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Korea – Divided by Boundaries, United by Culture
Until 1948, Korea was a single country on the world map but political unrest resulted in a division of the region into two countries with different political ideologies. However, culture and traditional values of the region still bind these two countries with each other. The Korean language is spoken in both the countries and a similar family system is followed in both countries. Globalization has made certain changes to the family patterns and social structure, predominantly in South Korea because of its flexible policies, which is not the case with North Korean politics. As good and old habits die hard, both the Korean countries are still deep rooted in their culture and traditions. Influenced by the philosophical brilliance of Confucius, Koreans believe in family, community and society, unlike western ideology of individualism.
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A Korean Family
Family is the most important part of Korean society and they lead a family oriented life where the father is the head of the family. Families following Confucius and his teachings firmly believe that the father must take care of the health, shelter, food and marriage of his family members. Hierarchical structure is evident in a conventional Korean family. The eldest son will help his father in all the family matters, must obey his father and follow his decisions. The old school says that womenfolk must not indulge in decision making and only males must handle the external affairs. However, this thinking pattern is changing with time as more and more women are emerging as leaders, business executives and teachers. Individual dreams and needs are secondary and family welfare is the first and foremost goal of every family member. Confucius and his teachings have a deep impact on Koreans and that's why they believe in duty, loyalty, honor and sincerity.
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Korean Beliefs and Practices
Koreans believe in sincerity and following protocols while meeting, eating, praying or even celebrating is very important. Let us have a look at different Korean etiquette in this section of the article.
Bowing is equivalent to the handshake in Korean culture. Bowing means showing gratitude and respect to the person you are meeting with. The younger generations have blended the western culture with their native culture by shaking hands after bowing to each other.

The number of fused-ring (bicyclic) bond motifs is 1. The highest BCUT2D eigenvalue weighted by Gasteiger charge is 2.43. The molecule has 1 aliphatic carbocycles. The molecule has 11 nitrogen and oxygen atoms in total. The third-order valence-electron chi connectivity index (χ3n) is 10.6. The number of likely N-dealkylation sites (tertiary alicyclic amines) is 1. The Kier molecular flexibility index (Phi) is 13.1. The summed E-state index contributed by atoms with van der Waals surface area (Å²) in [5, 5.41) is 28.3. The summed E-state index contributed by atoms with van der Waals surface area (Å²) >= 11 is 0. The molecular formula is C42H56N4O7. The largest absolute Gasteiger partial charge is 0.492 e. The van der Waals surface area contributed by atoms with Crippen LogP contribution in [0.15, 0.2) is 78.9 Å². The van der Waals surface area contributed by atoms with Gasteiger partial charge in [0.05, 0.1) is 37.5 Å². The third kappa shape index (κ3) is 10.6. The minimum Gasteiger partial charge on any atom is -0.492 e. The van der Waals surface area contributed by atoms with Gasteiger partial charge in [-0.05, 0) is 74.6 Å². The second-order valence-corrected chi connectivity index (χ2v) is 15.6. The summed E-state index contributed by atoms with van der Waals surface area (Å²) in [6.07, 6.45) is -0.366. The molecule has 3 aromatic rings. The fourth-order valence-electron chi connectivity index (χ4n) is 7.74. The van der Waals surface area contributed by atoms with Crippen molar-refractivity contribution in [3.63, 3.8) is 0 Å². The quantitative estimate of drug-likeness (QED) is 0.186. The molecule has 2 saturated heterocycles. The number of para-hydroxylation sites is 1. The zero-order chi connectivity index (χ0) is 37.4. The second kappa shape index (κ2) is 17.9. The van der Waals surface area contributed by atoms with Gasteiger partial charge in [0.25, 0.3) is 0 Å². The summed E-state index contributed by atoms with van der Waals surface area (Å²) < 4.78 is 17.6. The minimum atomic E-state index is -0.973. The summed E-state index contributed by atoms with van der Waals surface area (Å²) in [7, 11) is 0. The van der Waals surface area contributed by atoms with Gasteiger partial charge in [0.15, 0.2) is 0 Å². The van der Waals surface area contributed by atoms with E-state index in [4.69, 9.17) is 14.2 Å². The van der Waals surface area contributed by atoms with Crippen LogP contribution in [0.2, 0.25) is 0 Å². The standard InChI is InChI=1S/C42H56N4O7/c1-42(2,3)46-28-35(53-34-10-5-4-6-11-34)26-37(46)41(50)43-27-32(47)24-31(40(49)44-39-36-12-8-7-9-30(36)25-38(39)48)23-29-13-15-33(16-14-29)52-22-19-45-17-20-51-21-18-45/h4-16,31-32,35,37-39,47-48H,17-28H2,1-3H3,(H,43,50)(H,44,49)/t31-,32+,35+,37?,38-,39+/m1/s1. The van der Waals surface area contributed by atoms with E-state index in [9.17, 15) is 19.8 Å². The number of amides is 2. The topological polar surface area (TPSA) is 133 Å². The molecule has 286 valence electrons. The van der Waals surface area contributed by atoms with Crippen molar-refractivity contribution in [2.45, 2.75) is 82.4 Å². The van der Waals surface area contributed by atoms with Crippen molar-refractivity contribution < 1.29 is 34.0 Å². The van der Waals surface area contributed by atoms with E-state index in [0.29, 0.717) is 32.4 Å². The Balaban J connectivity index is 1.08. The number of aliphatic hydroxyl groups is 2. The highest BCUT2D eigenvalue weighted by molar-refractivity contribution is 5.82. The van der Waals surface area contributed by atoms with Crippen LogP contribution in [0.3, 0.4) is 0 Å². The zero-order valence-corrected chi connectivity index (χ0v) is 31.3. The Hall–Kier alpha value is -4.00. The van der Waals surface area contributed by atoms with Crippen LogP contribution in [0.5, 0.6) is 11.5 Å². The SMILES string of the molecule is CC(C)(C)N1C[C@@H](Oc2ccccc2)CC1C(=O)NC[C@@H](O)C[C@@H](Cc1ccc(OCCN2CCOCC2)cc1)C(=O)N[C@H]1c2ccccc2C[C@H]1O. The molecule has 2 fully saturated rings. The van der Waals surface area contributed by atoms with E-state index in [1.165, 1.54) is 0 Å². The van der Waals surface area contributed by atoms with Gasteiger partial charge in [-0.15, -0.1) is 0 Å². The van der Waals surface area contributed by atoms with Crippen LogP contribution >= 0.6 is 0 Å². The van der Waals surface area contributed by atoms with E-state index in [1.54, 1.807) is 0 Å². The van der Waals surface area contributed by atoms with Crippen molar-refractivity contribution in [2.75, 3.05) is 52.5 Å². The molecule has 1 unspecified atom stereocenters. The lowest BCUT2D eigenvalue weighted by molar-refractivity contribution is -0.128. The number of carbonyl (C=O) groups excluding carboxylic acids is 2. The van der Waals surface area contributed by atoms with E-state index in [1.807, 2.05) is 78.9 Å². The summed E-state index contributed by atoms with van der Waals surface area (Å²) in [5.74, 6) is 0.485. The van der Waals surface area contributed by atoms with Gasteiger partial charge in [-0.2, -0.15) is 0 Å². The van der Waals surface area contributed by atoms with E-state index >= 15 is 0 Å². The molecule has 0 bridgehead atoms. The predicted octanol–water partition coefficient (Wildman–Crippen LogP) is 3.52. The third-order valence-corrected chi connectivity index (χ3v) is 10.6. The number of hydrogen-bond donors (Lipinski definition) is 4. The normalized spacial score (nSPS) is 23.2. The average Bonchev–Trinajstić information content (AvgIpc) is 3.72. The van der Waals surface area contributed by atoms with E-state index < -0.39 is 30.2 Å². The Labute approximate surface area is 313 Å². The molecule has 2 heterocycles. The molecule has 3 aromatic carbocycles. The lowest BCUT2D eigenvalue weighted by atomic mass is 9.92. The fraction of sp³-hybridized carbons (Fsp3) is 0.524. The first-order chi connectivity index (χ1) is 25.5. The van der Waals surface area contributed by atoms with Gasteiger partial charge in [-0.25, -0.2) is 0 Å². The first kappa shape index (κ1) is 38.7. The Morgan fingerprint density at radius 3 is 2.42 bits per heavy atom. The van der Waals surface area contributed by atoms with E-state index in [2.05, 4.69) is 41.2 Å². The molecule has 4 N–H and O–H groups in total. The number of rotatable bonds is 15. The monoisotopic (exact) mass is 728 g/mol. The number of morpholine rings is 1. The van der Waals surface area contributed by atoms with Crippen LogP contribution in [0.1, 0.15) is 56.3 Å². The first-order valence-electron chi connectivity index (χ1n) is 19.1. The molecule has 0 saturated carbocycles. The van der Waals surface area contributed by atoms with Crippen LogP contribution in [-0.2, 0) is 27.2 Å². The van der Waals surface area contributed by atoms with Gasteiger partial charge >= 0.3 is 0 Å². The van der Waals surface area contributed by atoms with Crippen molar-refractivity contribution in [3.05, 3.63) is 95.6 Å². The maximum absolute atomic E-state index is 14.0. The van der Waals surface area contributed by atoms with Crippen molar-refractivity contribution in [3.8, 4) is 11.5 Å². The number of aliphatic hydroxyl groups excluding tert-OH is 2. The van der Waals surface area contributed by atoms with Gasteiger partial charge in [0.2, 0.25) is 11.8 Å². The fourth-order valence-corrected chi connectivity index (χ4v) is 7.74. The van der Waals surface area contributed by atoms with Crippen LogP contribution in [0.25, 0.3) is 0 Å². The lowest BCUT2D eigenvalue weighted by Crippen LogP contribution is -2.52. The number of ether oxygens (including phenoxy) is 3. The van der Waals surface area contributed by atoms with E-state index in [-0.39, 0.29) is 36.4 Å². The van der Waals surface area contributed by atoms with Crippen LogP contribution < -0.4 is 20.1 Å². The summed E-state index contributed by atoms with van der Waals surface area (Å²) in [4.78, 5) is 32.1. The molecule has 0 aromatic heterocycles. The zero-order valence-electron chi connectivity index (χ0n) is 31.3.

Koreans like to stay in touch with their friends and family. Gifts have remained an integral part of their culture; however, gifts are always given according to the capacity and affordability of the other person because Koreans firmly believe in reciprocating. The quantity or numbers also add value to your gifts; seven is considered as a lucky number so anything in multiples of seven will be accepted heartily. However, they avoid giving anything that falls in the multiple value of four because Koreans consider four as an unlucky number. Red, yellow and pink colors denote happiness and prosperity in the Korean culture. The use of white, black or green colors for wrapping is offensive and must be avoided.
Korean food and drinks add flavor to their traditional lifestyle and rice malt served with kimchi is their specialty. Cold noodles, bibimbap, bulgogi and dakgalbi are some of the world famous Korean dishes. However, dining and eating means following a strict protocol. No indoor farewells, the removal of shoes before entering the house or dining room, and most importantly, only male hosts will serve the drinks.
Buddhism is the main religion in Korea and its teachings reflect in Korean lifestyle, culture and arts. Numerous Buddhist statues, monuments and temples have been included in the National Treasure and Monument list by the government. Manja, the Korean version of the Swastika, is major symbol of Korean Buddhism and it can be seen outside temples and religious places in Korea.
Korean culture is incomplete without pottery and ceramics. Pottery is Korea's cultural emblem and it started hundreds of years ago. Today, celadon, a Korean blue-glazed pottery, is famous all over the world. This pottery style was passed on to the Japanese by the Koreans.
A Korean marriage does not mean the union of two individuals only, but also the unification of two families and two different lifestyles. Matchmaking with the help of matchmakers (Eui Hon), wedding parade on a pony, bowing to the members of family (Gyobaerye), couple drinking from the same cup (Hapgeunrye) and bridal procession (Wugwi) are major rituals of a traditional Korean marriage.
Traditional clothes are the pride of the Korean people. Hanbok is the name given to traditional Korean attire. It is worn in marriage ceremonies, family functions and traditional festivals. It is also the official government and national dress in Korea. People of all ages wear it with pride because it is one of the emblems of their cultural identity.
Knowing and understanding these customs is important because while visiting the country, you must abide to their rules and customs; otherwise, you might end up in an embarrassing situation because western practices and customs are totally different from the customs of the Korean people.
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Ministry of Culture, Sports and Tourism of the Republic of Korea, http://www.mct.go.kr/english/useful/usefulList.jsp
The Korean Hanbok, http://www.asianinfo.org/asianinfo/korea/cel/hanbok.htm
Soon Kim, Weol, An Introduction to Korean Culture for Rehabilitation Service Providers, http://cirrie.buffalo.edu/culture/monographs/korea.pdf
Korean Costume Hanbok by Caspian blue under CC BY 2.0